Rigorous design of robot software: A formal component-based approach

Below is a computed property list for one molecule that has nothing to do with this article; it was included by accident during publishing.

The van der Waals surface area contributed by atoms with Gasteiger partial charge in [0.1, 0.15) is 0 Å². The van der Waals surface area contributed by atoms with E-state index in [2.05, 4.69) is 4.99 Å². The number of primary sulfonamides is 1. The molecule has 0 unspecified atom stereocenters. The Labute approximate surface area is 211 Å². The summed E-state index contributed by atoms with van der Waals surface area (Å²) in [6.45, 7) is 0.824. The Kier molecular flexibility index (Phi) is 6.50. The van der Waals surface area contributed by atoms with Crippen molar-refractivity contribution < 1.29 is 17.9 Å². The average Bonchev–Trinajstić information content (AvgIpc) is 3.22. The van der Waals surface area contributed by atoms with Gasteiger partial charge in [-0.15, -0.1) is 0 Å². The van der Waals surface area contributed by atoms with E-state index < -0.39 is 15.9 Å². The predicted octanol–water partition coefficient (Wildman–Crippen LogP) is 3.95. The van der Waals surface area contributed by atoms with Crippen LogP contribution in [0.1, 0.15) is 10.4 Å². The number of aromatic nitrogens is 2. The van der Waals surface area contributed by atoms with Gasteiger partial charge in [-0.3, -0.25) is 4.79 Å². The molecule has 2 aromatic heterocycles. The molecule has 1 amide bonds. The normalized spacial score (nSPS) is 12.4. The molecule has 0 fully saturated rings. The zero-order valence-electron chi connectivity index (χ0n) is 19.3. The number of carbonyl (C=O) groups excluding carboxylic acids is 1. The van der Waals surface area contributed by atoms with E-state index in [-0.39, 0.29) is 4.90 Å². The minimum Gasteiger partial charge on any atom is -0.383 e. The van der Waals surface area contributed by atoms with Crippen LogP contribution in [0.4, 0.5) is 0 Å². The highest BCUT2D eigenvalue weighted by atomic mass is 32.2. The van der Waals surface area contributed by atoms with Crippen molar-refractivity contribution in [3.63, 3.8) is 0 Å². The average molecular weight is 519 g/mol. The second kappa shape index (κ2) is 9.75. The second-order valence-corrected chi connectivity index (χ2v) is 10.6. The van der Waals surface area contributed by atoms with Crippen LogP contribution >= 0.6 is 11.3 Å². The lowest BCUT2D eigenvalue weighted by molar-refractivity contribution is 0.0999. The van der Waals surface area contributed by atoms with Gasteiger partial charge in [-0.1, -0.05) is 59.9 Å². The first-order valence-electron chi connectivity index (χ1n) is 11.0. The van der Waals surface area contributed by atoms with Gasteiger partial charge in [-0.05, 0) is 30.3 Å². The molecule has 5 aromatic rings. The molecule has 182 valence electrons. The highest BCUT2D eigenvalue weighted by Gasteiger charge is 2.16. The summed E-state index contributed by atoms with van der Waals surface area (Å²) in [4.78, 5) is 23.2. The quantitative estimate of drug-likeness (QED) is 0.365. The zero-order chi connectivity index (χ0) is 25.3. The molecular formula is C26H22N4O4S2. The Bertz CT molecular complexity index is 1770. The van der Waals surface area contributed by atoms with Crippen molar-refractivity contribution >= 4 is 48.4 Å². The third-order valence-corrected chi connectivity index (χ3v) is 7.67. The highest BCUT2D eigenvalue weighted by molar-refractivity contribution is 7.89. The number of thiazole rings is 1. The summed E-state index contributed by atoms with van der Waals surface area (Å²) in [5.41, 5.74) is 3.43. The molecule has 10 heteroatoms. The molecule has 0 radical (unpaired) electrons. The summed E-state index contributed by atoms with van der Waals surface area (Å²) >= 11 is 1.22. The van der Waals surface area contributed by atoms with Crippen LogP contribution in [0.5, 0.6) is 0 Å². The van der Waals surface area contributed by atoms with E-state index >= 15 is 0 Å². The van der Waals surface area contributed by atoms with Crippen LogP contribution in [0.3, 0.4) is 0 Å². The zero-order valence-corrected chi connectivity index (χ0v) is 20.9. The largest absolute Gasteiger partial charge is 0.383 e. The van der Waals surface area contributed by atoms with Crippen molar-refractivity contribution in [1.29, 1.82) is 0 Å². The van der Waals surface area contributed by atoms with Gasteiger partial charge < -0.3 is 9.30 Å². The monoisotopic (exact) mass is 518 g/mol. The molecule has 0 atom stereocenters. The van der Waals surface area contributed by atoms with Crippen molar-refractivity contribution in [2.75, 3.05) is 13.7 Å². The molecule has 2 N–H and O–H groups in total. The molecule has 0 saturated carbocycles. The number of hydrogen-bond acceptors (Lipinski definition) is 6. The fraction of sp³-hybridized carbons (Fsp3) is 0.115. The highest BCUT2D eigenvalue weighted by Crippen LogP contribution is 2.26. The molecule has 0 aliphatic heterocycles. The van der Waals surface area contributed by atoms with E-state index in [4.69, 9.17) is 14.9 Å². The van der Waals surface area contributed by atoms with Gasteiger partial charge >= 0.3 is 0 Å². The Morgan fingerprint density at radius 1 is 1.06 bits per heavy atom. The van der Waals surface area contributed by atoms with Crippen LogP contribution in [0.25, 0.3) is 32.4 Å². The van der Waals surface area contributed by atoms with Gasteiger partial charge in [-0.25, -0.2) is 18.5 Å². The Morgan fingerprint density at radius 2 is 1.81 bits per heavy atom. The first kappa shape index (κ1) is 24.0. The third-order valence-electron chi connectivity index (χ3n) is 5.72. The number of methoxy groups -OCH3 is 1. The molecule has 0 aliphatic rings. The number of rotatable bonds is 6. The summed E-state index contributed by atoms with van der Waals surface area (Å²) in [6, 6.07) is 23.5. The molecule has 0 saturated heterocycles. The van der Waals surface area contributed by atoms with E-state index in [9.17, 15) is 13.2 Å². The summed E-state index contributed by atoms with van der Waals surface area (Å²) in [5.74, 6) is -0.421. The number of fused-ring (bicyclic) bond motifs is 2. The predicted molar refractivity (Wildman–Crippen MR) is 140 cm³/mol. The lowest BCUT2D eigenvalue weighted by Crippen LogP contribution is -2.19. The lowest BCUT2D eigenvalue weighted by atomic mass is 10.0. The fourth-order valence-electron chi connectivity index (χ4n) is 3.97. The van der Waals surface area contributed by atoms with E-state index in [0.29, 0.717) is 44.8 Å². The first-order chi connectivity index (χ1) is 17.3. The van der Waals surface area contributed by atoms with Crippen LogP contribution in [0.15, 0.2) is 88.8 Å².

We have recently started an effort to combine a state of the art tool for developing functional modules of robotic systems (GenoM) with a component based framework for implementing embedded real-time systems (BIP). Unlike some works which study the connection between formal approaches and the highest (decisional) level of the robot software architecture, where deliberative activities such as planning, diagnostics, and execution control are conducted, we tackle the problem of using formal methods for developing modules of the functional level of robots. Little attention has been drawn to the development of these modules whose robustness is paramount to the robustness of the overall platform. To this end, we have successfully developed the GenoM/BIP component based design approach and applied it to the functional level of a complex exploration rover. Here, we report on this work, and show how we: (i) produce a very fine grained formal computational model of the robot functional level; (ii) run the BIP engine on the real robot, which executes and enforces the model semantics at runtime; and (iii) check the model offline for deadlock freedom, as well as other safety properties. Moreover, we also extended this paradigm in a number of promising directions: (i) a real-time BIP engine which can now use and control a timed BIP model; (ii) distribution of the model and the engine over multiple CPUs; (iii) a user-friendly language for specifying constraints on the model; and (iv) linking the model with a temporal plan execution controller. Interestingly, although our approach was initially proposed for the lowest level of robot architectures, these more recent extensions now allow us to model and manage the deliberation taking place at the decisional layer.